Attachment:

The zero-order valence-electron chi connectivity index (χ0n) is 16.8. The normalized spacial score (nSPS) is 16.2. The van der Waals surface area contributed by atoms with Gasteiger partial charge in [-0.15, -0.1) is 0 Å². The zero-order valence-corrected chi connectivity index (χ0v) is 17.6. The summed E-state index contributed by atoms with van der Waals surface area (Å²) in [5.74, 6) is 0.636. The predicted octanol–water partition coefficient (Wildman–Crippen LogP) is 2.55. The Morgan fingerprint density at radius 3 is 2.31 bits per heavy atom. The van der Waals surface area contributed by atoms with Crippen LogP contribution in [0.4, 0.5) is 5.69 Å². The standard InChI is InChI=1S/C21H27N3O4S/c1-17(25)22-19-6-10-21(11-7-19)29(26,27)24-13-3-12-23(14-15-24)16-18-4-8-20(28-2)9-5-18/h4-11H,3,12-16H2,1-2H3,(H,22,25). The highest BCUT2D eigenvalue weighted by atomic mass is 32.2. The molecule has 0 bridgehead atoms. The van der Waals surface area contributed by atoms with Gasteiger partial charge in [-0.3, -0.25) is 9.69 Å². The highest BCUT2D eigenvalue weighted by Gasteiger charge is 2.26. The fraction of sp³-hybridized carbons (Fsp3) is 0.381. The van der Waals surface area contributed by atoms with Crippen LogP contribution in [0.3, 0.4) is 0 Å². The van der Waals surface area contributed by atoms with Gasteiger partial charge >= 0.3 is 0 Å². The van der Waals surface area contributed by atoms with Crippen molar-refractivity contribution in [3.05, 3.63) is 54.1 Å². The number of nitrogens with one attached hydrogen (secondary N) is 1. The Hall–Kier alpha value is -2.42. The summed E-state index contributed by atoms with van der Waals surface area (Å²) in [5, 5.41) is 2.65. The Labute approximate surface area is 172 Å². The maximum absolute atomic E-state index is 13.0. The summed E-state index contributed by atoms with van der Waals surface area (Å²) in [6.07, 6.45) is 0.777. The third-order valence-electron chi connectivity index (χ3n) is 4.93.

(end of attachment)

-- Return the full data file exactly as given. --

The zero-order valence-electron chi connectivity index (χ0n) is 16.8. The normalized spacial score (nSPS) is 16.2. The van der Waals surface area contributed by atoms with Gasteiger partial charge in [-0.15, -0.1) is 0 Å². The zero-order valence-corrected chi connectivity index (χ0v) is 17.6. The summed E-state index contributed by atoms with van der Waals surface area (Å²) in [5.74, 6) is 0.636. The predicted octanol–water partition coefficient (Wildman–Crippen LogP) is 2.55. The Morgan fingerprint density at radius 3 is 2.31 bits per heavy atom. The van der Waals surface area contributed by atoms with Crippen LogP contribution in [0.4, 0.5) is 5.69 Å². The standard InChI is InChI=1S/C21H27N3O4S/c1-17(25)22-19-6-10-21(11-7-19)29(26,27)24-13-3-12-23(14-15-24)16-18-4-8-20(28-2)9-5-18/h4-11H,3,12-16H2,1-2H3,(H,22,25). The highest BCUT2D eigenvalue weighted by atomic mass is 32.2. The molecule has 0 bridgehead atoms. The van der Waals surface area contributed by atoms with Gasteiger partial charge in [-0.3, -0.25) is 9.69 Å². The highest BCUT2D eigenvalue weighted by Gasteiger charge is 2.26. The fraction of sp³-hybridized carbons (Fsp3) is 0.381. The van der Waals surface area contributed by atoms with Crippen LogP contribution in [0.3, 0.4) is 0 Å². The van der Waals surface area contributed by atoms with Gasteiger partial charge >= 0.3 is 0 Å². The van der Waals surface area contributed by atoms with Crippen molar-refractivity contribution in [3.05, 3.63) is 54.1 Å². The number of nitrogens with one attached hydrogen (secondary N) is 1. The Hall–Kier alpha value is -2.42. The summed E-state index contributed by atoms with van der Waals surface area (Å²) in [5, 5.41) is 2.65. The Labute approximate surface area is 172 Å². The maximum absolute atomic E-state index is 13.0. The summed E-state index contributed by atoms with van der Waals surface area (Å²) in [6.07, 6.45) is 0.777. The third-order valence-electron chi connectivity index (χ3n) is 4.93.